If you’re planning to head to the beach this summer and take your dog along, be sure to pack fresh water so your pet doesn’t have to drink salt water when it gets thirsty. Dogs should NOT drink saltwater for many reasons, among those being that salt water can cause vomiting and dehydration, as well as an unpleasant condition called “beach diarrhea.”

If you go to a beach that allows pets to run, play fetch, and interact with other dogs, your dog is going to get plenty of exercise which in turn causes increased water loss through muscle contraction, respiration, and evaporation from its skin. Exercising like this on a hot day at the beach will leave your dog with an urge to drink plenty of water and if you don’t provide fresh water, your dog will drink whatever it can find to drink, usually salt water.

Chances are good that a dog will ingest sand along with any salt water it drinks. This can intensify the effects of salt water and irritate the lining of the dog’s intestines. Drinking a smaller amount of salt water can cause “beach diarrhea.” In this type of diarrhea, salt water results in excess amounts of water accumulating in the dog’s intestines.

This is because salt water acts to pull liquids into your dog’s intestines which can then cause diarrhea and lead to dehydration. Also, if your dog drinks a lot of salt water too fast, it may vomit, which then leads to even more dehydration.

Bacteria, algae, microorganisms or toxins are sometimes found in salt water and these can lead to even more severe symptoms for your dog.

When you’re at the beach, give your dog clean, fresh water as often as you can. Giving your dog plenty of fresh water will significantly lessen any chance of it contracting a nasty beach diarrhea. You do not want your dog to drink salt water.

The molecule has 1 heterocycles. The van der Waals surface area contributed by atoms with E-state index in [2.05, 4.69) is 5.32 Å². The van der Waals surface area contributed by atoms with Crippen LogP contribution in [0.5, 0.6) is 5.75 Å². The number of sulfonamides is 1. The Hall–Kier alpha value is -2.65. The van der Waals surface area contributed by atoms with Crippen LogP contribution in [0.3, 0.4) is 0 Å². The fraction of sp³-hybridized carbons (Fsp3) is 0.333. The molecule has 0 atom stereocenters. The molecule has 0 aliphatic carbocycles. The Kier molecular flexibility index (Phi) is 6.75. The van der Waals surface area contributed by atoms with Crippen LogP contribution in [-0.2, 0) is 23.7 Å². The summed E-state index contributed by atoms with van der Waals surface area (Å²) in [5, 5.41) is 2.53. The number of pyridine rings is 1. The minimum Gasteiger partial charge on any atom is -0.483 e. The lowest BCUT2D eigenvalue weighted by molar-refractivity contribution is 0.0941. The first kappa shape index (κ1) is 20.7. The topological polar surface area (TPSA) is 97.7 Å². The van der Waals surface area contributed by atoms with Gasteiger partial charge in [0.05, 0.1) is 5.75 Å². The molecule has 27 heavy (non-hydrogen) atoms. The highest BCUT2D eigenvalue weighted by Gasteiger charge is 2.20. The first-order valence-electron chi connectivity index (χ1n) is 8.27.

Your day at the beach should be as much fun for your dog as it is for you. Don’t spoil it by not taking along enough fresh water to keep your dog hydrated for your entire stay at the beach.

Taking care of a Senior Dog

Monday, October 15th, 2012

Just as in humans, taking care of a senior dog means being aware of and recognizing potential health problems before they occur. Do you have problems with your senior dog and sometimes feel overwhelmed by your pet’s neediness? Older dogs have greater needs and they require more care than younger, more active dogs.

Some signs to look for that may indicate your dog is not feeling well or may need medical attention include the following:

Excessive Water Consumption
When a dog begins to drink excessive amounts of water, it’s usually an indication that something is wrong. Excessive water consumption can be an indicator of diabetes, adrenal hormone imbalance (Cushing’s disease), urinary tract infection, uterine infection, or side effects from medications.

Your dog should drink about one cup of water for every five pounds of body weight per day. Your dog may drink more water during very hot days, but by being aware of the amount of water your dog drinks on normal days, you’ll know if it’s consuming abnormally large amounts of waters on a continuous basis, which may be a symptom of a serious problem.

Lumps on Your Dog
While petting or stroking your dog, be conscious of any irregularities in or under the skin. If you feel a lump or cyst, contact your veterinarian as soon as possible. Lumps can be malignant, but the only way to know for sure will be for your vet to perform a biopsy or an aspiration of cells with a needle.

Breathing Problems
Coughing, wheezing or breathing problems could indicate that there is a cardiovascular or lung problem with a geriatric dog. Laryngeal Paralysis also causes breathing problems and definitely requires an exam by your vet at the first sign of hoarseness or very rapid breathing not caused by heat exhaustion or heavy exercise.